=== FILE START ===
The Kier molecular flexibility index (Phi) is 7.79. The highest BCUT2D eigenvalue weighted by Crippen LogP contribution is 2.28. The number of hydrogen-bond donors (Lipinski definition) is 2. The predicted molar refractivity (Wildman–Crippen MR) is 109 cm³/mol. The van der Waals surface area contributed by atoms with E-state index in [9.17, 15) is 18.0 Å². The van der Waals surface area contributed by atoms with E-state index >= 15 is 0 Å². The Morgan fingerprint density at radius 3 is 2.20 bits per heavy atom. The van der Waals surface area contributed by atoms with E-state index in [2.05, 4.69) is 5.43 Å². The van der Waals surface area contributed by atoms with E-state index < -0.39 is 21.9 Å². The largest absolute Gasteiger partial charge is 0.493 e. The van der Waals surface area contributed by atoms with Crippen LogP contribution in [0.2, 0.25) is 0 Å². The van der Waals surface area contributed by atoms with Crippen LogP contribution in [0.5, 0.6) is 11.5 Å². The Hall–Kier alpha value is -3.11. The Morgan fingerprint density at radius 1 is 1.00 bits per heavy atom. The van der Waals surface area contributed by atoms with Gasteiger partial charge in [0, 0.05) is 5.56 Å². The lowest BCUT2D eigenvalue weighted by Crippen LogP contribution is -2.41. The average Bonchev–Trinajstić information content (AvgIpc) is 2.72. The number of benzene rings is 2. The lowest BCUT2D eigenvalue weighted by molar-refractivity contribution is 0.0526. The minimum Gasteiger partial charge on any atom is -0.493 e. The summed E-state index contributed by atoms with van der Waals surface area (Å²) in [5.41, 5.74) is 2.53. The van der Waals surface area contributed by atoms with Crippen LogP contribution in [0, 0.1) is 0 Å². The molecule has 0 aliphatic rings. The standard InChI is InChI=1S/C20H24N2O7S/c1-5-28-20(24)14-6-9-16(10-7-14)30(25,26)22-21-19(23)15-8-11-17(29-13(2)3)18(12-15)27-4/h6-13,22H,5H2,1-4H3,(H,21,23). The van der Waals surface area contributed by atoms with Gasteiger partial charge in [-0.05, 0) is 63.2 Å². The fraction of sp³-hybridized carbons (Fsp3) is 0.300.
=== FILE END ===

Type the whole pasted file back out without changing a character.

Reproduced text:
The Kier molecular flexibility index (Phi) is 7.79. The highest BCUT2D eigenvalue weighted by Crippen LogP contribution is 2.28. The number of hydrogen-bond donors (Lipinski definition) is 2. The predicted molar refractivity (Wildman–Crippen MR) is 109 cm³/mol. The van der Waals surface area contributed by atoms with E-state index in [9.17, 15) is 18.0 Å². The van der Waals surface area contributed by atoms with E-state index >= 15 is 0 Å². The Morgan fingerprint density at radius 3 is 2.20 bits per heavy atom. The van der Waals surface area contributed by atoms with E-state index in [2.05, 4.69) is 5.43 Å². The van der Waals surface area contributed by atoms with E-state index < -0.39 is 21.9 Å². The largest absolute Gasteiger partial charge is 0.493 e. The van der Waals surface area contributed by atoms with Crippen LogP contribution in [0.2, 0.25) is 0 Å². The van der Waals surface area contributed by atoms with Crippen LogP contribution in [0.5, 0.6) is 11.5 Å². The Hall–Kier alpha value is -3.11. The Morgan fingerprint density at radius 1 is 1.00 bits per heavy atom. The van der Waals surface area contributed by atoms with Gasteiger partial charge in [0, 0.05) is 5.56 Å². The lowest BCUT2D eigenvalue weighted by Crippen LogP contribution is -2.41. The average Bonchev–Trinajstić information content (AvgIpc) is 2.72. The number of benzene rings is 2. The lowest BCUT2D eigenvalue weighted by molar-refractivity contribution is 0.0526. The minimum Gasteiger partial charge on any atom is -0.493 e. The summed E-state index contributed by atoms with van der Waals surface area (Å²) in [5.41, 5.74) is 2.53. The van der Waals surface area contributed by atoms with Crippen LogP contribution in [0, 0.1) is 0 Å². The molecule has 0 aliphatic rings. The standard InChI is InChI=1S/C20H24N2O7S/c1-5-28-20(24)14-6-9-16(10-7-14)30(25,26)22-21-19(23)15-8-11-17(29-13(2)3)18(12-15)27-4/h6-13,22H,5H2,1-4H3,(H,21,23). The van der Waals surface area contributed by atoms with Gasteiger partial charge in [-0.05, 0) is 63.2 Å². The fraction of sp³-hybridized carbons (Fsp3) is 0.300.